Many older homes have tubs with a shower
attached, while others have a single shower
stall. Each can pose different safety risks,
especially after water has had its chance to
saturate the area! The most transfer-friendly
option is of course, a shower stall. If
possible, a caregiver should consider replacing
an existing tub with a stall and a shower chair.
If not feasible, below are some tips for
transfers in a tub.
- Position the person so that the backs of
their legs touch the bathtub and are in line
with the tub chair.
- If using a chair, have the person reach and
grab the back of the tub chair.
- The other hand then grabs the side of the
tub, or an assistive device
- The caregiver can slowly lower the person
onto the side of the chair.
- Take the hand on the tub or other device,
and place it on the shower chair.
- Lift the legs up one at a time and swing
them into the tub.
- The person should be positioned in the
center of the chair or stool.
- Reverse to transfer out of tub.
Some helpful products for this type of transfer
include a bench with adjustable legs and a seat
large enough for the person being assisted. The
bench is made to straddle the outside of the
tub/shower combo, and allows for help both in and
outside the wet area.
To assist a loved one with greater flexibility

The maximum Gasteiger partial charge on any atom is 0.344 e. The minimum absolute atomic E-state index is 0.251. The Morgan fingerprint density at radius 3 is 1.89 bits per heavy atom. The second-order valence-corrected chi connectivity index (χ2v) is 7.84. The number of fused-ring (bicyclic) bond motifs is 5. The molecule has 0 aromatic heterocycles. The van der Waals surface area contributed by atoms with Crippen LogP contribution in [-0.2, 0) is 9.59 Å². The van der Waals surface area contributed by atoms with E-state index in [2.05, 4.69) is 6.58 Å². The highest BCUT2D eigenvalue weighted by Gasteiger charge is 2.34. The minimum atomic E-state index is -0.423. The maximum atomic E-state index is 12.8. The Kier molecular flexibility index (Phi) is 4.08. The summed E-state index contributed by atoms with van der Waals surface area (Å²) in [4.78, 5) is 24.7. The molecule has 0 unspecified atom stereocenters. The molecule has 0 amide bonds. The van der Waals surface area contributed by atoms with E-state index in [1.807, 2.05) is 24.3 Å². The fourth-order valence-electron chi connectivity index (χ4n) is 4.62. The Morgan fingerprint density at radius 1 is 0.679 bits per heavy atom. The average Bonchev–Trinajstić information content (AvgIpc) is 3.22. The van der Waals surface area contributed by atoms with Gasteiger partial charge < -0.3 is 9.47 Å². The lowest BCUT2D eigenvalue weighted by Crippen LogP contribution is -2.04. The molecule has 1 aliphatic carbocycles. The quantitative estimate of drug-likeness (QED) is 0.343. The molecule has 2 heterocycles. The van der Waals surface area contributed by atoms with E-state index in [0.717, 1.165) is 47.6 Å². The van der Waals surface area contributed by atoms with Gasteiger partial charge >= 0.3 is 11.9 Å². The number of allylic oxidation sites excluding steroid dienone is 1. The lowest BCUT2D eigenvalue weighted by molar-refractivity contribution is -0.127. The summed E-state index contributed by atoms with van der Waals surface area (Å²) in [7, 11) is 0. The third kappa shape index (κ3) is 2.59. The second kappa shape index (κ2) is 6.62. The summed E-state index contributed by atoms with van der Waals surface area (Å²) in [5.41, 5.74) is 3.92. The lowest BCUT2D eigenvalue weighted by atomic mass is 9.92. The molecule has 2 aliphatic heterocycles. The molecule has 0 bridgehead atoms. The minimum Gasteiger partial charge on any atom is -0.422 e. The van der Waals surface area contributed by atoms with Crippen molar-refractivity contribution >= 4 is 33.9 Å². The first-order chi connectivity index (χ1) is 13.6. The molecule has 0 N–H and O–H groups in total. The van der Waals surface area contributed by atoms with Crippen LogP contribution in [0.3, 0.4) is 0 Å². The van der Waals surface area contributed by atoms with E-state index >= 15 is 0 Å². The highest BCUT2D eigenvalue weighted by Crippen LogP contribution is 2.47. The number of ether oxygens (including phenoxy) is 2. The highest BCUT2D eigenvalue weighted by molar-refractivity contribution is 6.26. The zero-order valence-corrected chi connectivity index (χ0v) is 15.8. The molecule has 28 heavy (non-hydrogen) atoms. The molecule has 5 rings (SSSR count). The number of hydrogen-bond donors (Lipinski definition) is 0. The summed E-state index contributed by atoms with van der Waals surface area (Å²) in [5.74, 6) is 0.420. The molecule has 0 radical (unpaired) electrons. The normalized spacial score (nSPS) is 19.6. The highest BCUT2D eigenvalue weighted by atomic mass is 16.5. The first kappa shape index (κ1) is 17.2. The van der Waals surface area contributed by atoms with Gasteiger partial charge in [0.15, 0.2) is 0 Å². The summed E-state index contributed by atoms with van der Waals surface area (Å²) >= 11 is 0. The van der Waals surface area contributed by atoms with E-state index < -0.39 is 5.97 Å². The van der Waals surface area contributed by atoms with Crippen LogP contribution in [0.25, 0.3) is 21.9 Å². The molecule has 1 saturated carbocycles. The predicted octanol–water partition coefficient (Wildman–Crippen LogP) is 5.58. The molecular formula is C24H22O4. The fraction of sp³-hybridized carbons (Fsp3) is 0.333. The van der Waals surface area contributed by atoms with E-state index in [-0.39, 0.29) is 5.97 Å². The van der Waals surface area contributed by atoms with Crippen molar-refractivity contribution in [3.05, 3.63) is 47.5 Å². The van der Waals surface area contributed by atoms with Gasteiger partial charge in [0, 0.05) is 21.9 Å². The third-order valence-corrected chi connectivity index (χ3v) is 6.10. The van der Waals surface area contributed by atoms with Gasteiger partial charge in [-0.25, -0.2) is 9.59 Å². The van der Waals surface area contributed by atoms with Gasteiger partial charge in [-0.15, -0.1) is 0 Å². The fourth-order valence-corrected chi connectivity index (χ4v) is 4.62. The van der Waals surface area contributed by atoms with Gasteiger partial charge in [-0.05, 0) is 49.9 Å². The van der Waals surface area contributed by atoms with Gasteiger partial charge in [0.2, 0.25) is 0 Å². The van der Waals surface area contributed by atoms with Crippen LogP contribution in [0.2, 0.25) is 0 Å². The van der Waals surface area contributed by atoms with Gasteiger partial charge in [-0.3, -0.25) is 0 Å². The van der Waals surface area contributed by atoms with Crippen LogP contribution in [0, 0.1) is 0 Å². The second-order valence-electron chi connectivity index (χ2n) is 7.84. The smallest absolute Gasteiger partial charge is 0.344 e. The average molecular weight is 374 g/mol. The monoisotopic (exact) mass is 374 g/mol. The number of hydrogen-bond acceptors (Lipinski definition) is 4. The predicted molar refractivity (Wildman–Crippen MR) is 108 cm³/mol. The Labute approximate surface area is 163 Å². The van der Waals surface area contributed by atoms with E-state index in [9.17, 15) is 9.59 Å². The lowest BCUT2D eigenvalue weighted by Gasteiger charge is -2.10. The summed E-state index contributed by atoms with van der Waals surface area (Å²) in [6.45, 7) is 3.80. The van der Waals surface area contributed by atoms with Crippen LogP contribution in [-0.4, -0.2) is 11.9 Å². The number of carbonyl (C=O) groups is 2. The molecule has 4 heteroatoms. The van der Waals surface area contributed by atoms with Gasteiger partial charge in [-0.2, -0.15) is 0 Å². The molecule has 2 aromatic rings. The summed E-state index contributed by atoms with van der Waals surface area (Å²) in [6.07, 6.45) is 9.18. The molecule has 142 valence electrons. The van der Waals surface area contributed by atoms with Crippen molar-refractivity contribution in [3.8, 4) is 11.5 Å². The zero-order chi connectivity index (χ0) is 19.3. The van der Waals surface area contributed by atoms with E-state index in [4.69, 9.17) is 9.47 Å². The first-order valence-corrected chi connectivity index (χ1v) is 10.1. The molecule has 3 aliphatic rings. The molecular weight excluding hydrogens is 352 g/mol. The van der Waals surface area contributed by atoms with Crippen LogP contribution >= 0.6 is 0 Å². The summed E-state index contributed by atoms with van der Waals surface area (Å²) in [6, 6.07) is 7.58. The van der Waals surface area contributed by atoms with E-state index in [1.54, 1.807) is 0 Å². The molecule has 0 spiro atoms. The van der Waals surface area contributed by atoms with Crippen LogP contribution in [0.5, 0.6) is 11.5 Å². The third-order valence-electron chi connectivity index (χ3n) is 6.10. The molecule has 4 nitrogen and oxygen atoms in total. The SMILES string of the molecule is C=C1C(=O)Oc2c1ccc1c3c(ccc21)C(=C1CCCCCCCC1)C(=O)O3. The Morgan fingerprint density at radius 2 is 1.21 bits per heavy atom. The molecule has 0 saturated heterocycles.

and mobility, a simple tub chair can be placed
inside for the person to transfer to. A chair with a
handle, suction legs and a backrest may cost a
little more, but increase the safety of a loved one
while in the tub.
On Solid Ground
Another essential tool for a bathroom transfer is
a non-skid bath mat. Standing on a wet, unsteady
surface makes a loved one feel uneasy and scared,
making transfers for a caregiver very difficult. A
bath mat provides support and security for both. It
is more difficult to assist someone who is not
comfortable with a situation and tensing up. A
caregiver should always make every effort to keep
their loved one calm and collected during a
Grab bars are a must for any caregiver looking to
make a loved one’s bathroom transfer-friendly.
First, a grab bar (or more) is helpful for getting
in and out of the tub, and can be placed on the
surrounding walls or cabinets. Second, grab bars for
in the tub offer support while standing to shower
and rinse off, as well as transfer in and out. Here
are some suggestions for grab bar placement,
as suggested by an Internet article entitled “Bath
Safety for Seniors”:
- A vertically placed U bar, fixed to the side
wall at the base of the tub, ensures safe entry
- Horizontally placed support bars are
appropriate for lowering or raising the body in
- Diagonally placed grab bars are not
suggested as the hand may slip thus increasing
the chances of a fall.